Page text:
It was such a joy to be invited to take part in Chris’ podcast as I’d been so impressed by his work. Finding out that my work had been part of Chris’ validation makes my heart sing, and as he says;
Now Chris is a true pioneer himself, turning his own pain into fuel to support others who too are ‘Waking up Bipolar’…
This is a great honor to be able to write something for Emerging Proud. When I think back on my story of awakening, I’m very careful to recognize that what I think of as “psychosis” and what I think of as “spiritual awakening” were never separate to begin with. The unity that I suddenly realized, the utter and complete wholeness of the universe and my place in it, was both excruciatingly painful and profoundly liberating.
Much of my pain came from the part of me that didn’t even know it was possible to have a spiritual awakening. The pain of my life, which precipitated a break from consensus reality, invited spiritual awakening in the form of psychosis. Then, over many years, the pain of psychosis invited further spiritual unfolding—which continues today. This great dance between form and formlessness, what we think of as “mental illness” and “spiritual awakening,” has twirled me around ever since—at times like an elegant waltz, and sometimes like entering nonconsensual tango with a tornado. Balance can be hard to come by, especially without stepping on a few toes.
I’ve come to recognize my story as quite predictable, and yet every story is unique and necessary, if not for anyone but ourselves. What’s so absurd and ironic about the predictable nature of awakening is that we don’t get to understand how universal the experience of awakening is until we’ve already integrated the experience. I began with terror in the face of such a vast expanse, and now I make my living validating such chaos in others. What a trip.
In my original upheaval, a great euphoria overtook my nervous system after days of binge drinking, drug use, and failing to sleep adequately. This also followed a tragedy in which I was reminded of all the grief I had yet to grieve for my dear childhood friend, who died in a car crash a couple years prior. The euphoria seemed to erupt in compensation of a deep reservoir of sadness, as well as an existential dread of death.
I realized I lost my identity when a friend called out at to me the bus stop, “Hey Chris!” I seemed to have no affinity for my name, or even my body, and I was suddenly unashamed of all the painful thoughts that had previously consumed my mind. I confessed immediately, with a great sense of exuberance, how relieved I was to not have this body and to not be this person who was having such a hard time living.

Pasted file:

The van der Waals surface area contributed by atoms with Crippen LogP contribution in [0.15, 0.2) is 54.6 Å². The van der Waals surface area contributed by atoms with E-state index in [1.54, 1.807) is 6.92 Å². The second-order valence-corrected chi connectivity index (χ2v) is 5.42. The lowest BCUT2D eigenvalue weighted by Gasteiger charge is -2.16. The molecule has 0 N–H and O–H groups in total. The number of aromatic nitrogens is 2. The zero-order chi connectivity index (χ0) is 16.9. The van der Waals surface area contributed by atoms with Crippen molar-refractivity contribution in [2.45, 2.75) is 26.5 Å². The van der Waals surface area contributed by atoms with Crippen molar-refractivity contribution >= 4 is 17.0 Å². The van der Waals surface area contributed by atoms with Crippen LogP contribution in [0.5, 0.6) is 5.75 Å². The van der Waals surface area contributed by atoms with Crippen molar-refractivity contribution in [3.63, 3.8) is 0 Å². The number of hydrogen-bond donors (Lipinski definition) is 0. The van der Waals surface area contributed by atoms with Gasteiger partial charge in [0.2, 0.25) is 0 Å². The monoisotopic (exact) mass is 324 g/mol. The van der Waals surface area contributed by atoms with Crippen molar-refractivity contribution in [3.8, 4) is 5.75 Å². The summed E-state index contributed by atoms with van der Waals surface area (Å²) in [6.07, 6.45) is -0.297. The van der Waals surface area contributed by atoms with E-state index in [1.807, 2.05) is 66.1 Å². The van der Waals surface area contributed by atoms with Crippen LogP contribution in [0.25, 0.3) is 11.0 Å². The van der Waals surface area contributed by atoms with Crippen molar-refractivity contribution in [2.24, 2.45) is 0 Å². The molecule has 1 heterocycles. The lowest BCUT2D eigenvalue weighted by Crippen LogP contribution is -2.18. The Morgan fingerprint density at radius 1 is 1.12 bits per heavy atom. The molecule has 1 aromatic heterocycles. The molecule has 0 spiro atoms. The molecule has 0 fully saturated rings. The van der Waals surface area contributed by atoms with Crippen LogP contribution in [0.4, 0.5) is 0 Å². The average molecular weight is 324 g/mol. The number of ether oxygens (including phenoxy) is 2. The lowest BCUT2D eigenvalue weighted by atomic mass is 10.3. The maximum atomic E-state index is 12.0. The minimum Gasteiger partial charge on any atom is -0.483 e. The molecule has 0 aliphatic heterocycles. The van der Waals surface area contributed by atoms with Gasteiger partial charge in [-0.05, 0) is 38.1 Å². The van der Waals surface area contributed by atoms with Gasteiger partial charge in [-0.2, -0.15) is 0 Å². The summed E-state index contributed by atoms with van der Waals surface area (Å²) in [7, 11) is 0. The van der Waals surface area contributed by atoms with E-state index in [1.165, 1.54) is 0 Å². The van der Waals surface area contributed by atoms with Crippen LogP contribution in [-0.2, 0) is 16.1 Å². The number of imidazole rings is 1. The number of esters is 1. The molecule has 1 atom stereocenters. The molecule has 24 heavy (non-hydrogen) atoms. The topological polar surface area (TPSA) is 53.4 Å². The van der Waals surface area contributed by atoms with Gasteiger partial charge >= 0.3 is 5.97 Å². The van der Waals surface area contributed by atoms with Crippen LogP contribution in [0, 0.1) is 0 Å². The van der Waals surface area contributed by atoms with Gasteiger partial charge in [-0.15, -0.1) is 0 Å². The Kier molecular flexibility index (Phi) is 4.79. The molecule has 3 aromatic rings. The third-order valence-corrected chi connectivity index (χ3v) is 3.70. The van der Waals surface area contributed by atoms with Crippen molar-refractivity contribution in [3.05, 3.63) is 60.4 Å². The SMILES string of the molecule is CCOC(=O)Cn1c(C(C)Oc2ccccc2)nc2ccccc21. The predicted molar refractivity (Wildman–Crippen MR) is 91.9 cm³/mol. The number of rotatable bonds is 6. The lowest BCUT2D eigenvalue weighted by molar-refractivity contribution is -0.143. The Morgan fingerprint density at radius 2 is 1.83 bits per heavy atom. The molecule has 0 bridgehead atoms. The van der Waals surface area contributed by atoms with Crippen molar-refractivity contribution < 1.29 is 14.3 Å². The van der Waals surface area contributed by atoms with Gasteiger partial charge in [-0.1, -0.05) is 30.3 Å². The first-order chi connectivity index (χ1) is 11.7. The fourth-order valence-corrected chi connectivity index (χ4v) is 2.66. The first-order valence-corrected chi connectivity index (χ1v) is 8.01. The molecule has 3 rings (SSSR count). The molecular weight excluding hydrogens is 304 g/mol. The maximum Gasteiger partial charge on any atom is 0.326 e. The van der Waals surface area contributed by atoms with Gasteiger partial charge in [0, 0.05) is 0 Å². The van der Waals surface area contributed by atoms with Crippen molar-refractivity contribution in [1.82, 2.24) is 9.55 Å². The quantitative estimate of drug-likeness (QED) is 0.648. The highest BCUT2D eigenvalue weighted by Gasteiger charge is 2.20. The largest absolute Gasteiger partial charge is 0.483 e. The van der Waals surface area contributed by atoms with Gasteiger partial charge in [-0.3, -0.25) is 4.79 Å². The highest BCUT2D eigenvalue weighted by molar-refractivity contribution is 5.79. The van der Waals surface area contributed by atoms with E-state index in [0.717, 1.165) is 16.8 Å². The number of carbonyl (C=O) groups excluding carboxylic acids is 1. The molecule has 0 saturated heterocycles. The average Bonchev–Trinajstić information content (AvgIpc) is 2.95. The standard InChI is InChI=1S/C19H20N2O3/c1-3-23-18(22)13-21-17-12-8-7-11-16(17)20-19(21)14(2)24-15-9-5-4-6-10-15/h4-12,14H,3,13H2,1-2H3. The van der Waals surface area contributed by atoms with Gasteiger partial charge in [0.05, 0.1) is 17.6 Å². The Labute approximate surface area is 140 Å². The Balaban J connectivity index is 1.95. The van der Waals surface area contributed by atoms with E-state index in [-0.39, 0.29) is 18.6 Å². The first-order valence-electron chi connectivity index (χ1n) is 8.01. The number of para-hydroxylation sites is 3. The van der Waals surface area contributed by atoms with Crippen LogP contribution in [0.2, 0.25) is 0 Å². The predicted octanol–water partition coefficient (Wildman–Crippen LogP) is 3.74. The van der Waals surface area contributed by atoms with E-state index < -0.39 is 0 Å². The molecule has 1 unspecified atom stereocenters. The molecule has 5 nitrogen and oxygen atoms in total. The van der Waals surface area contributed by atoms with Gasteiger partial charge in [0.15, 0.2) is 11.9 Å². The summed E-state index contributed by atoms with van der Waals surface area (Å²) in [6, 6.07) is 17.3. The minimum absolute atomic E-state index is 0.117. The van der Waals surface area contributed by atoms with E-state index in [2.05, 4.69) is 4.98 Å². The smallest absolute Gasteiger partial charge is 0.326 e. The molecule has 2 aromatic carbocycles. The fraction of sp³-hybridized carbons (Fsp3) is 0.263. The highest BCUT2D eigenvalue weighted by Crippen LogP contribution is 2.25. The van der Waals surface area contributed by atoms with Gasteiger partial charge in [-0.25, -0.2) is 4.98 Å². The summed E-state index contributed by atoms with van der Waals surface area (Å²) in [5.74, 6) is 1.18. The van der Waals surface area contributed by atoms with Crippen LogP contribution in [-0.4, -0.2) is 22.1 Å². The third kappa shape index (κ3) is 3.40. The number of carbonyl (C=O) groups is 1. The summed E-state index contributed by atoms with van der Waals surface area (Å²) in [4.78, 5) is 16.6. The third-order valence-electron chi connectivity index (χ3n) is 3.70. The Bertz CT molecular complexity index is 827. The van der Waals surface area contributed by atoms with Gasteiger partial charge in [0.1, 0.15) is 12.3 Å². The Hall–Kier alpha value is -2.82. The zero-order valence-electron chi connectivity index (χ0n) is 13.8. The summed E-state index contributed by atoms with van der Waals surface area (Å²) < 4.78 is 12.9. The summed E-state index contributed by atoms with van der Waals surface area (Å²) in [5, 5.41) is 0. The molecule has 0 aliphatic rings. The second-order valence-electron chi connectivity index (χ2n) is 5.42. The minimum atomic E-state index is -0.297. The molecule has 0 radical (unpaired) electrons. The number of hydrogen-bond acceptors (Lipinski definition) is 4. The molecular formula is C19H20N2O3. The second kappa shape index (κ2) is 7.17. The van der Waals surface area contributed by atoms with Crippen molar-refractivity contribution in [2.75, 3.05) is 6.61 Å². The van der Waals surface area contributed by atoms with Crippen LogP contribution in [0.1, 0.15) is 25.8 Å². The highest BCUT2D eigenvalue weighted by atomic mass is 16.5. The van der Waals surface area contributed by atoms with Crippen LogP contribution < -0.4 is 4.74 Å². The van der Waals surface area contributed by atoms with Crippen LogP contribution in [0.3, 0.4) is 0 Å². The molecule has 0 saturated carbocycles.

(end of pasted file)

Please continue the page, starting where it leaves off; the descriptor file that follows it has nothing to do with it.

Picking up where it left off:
What happened next was perhaps the most logical deduction I made the entire day: This is what God feels like; I must be Jesus. My spiritual psychosis was made more extreme, in part, by the belief that Jesus was the only one who had any conscious communion with God. I then made my next deduction: Since I’m Jesus, surely I should have some disciples. Who wouldn’t want to follow Jesus? This is what we’ve been waiting for all these years, right? But the campus police, my family, my local priest, and the psychiatrists all had something different in mind. I would be hospitalized, medicated, and diagnosed with bipolar disorder. Most painfully, I would be told there was nothing spiritual about my experience.
Over the years, I spent a great deal of time trying to understand what happened to me. An unshakable knowingness marked my search, even when I didn’t understand if I knew anything at all. Some quality of spirituality had permeated my consciousness to the extent that not even the most firm and consistent messages of delusion could break me of the spell. I touched Truth that day in psychosis, and my life could never be the same. My conviction felt as big as the Buddha touching the earth as his witness. I wanted validation so badly, and yet, I was okay keeping my awakening a secret if necessary. Such secrecy has a way of festering and harboring madness. I found that isolation and grandiosity go hand-in-hand. This challenge continues today, and I hope movements like Emerging Proud may accelerate the unveiling of all these secrets truths we each hold as self-evident.